Dustforce isn’t all platforming though, as there is a small amount of combat mixed in. Thankfully it’s as well done as the rest of the game and only adds to the experience rather than detracting from it. The enemies are well varied, and fit in with the cleaning aspect in that they’re covered with dust and once you clean them off they stop being hostile towards you. I always love seeing the bears fall asleep once you’ve cleaned them up.
The game is sadly not without it’s flaws but then again I’m hard pressed to think of a game that is. Similarly to Super Meat Boy it’s entirely possible to play the game with a keyboard but the amount of precision required in the controls as well as the way the few actions can combine to create more complex maneuvers can make this difficult if not downright frustrating. The game does support a gamepad but this isn’t made very clear in the menus. While you have it plugged in you just press the buttons on your controller on the remapping screen like you would with the keyboard. I didn’t figure this out for a little while, but not that big of a deal.
Sometimes the controls can get a little screwy on you in strange ways as well. The game features a double jump that is absolutely vital to your progression, with various rules on how it recharges. It’s supposed to return any time you perform a wall jump, touch the ground, collect dust or strike an enemy but there have been a few times where I’ve performed one of these and didn’t have a double jump when I took off again.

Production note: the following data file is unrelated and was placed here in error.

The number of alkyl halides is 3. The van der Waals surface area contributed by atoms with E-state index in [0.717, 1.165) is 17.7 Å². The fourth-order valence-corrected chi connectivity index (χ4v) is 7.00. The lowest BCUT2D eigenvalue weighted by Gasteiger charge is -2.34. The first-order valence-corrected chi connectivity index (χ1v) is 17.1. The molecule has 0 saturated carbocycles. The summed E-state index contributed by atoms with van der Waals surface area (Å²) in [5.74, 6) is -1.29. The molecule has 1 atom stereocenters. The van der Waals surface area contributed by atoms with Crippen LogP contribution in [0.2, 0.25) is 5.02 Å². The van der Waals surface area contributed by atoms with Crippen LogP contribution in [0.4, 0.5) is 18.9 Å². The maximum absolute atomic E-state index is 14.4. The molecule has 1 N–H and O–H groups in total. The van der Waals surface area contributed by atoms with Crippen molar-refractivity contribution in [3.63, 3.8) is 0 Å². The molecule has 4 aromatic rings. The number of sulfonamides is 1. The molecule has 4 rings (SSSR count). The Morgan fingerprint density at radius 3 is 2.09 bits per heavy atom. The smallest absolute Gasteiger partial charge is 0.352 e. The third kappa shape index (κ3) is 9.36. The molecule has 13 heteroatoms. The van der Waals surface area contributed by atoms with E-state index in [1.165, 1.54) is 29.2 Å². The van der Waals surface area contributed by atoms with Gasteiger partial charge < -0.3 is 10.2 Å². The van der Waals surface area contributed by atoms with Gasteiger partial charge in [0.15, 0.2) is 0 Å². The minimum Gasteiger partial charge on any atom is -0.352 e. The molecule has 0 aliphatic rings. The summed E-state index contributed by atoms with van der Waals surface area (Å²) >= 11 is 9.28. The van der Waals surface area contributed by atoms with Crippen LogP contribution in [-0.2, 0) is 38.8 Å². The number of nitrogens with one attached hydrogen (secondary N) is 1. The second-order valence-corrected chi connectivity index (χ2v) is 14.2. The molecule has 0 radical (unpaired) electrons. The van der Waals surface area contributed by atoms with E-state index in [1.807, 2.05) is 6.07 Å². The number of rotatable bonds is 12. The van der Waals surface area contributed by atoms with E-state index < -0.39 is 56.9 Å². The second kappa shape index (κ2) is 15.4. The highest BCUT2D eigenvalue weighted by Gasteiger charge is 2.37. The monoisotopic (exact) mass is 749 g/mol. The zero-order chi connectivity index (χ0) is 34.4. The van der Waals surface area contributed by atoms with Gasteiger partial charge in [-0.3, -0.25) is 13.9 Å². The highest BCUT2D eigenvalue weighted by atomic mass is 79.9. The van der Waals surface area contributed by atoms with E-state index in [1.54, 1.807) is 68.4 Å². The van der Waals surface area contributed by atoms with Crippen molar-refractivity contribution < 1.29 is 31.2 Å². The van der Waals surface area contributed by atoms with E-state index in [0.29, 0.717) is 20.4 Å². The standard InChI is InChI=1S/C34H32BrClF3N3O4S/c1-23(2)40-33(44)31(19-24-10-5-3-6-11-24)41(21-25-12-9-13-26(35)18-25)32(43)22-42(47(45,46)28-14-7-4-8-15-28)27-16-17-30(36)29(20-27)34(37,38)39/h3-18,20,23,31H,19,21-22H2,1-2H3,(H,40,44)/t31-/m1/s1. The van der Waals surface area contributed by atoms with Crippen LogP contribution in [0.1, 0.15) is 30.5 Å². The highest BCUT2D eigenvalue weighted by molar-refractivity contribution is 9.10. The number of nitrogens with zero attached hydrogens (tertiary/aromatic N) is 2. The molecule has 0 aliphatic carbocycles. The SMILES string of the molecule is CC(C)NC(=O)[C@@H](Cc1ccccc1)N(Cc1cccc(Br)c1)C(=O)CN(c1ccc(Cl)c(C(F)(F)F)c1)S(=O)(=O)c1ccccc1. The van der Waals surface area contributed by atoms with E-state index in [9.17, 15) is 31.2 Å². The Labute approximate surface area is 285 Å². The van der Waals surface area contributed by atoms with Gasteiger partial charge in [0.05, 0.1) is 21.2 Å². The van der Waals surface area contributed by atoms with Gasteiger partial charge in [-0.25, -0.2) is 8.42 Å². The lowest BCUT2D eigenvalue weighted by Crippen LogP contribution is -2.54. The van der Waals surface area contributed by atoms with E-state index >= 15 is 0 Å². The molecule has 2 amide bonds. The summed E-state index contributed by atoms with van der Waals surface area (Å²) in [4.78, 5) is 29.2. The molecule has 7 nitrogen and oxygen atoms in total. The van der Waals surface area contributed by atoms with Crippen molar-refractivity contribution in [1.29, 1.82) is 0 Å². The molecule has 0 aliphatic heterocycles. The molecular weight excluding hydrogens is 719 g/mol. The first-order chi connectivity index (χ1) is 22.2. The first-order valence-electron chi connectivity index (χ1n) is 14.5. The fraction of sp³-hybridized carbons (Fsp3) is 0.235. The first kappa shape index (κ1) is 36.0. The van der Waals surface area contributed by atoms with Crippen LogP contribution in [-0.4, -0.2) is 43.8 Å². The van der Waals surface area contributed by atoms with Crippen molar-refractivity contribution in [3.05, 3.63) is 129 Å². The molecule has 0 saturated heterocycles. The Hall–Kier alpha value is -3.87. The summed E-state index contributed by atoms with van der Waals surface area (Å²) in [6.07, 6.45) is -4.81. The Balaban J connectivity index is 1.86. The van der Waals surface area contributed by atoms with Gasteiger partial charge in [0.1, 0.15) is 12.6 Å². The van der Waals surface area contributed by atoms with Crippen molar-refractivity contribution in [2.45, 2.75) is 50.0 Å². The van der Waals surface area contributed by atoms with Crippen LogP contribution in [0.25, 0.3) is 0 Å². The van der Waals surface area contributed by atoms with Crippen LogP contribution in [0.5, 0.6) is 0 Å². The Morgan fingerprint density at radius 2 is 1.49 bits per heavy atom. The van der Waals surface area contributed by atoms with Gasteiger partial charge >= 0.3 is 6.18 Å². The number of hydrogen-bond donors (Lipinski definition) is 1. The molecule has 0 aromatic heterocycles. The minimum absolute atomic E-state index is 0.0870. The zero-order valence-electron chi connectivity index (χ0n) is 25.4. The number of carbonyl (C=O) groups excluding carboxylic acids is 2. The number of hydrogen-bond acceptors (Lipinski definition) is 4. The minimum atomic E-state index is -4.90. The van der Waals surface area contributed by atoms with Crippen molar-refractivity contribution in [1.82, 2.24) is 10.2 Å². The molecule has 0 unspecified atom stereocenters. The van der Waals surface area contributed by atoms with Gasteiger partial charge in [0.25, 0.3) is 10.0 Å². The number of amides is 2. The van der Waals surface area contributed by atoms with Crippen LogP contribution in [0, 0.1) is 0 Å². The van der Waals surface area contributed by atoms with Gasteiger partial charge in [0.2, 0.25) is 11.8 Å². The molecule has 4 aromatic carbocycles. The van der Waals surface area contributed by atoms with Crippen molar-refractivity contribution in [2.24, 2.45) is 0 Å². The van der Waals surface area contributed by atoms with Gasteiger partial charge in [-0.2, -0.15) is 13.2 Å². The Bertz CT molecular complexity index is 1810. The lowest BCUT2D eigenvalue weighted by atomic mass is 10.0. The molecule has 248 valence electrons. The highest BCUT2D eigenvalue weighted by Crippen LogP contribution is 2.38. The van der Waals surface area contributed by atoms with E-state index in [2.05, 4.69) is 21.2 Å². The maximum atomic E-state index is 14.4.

Similarly if you jump too late off of a platform (towards the edge) the game sometimes seems to count that as both jumps. There was one segment I got stuck on and had to remember to jump before the edge to make it give me both of my jumps.
These complaints are very minor though and don’t actually detract from the experience at all. Even with these small gripes I found myself having an absolute blast with Dustforce and was constantly booting it up to try another level just one more time. The build I received was slightly unfinished with a few levels being unavailable so I look forward to going back and checking those out. I’m not even close to having seen all of the levels present in the game, and that’s not even taking into consideration the fact that a level editor is on the way (it’s present on the main hub but says “Coming Soon” when you try to enter).
If a strong community base builds itself up for this game, Dustforce could be a game many people are playing for a very long time to come now. The game exudes quality from every pore of it’s essence and has set the bar fairly high for being such an early release this year. If you’re looking for a delightfully fun platforming game with just the right amount of “terrifying” difficulty, Dustforce might be the game for you.
Now if you’ll excuse me I have to go secure my leaderboard spots now that the game is publicly available.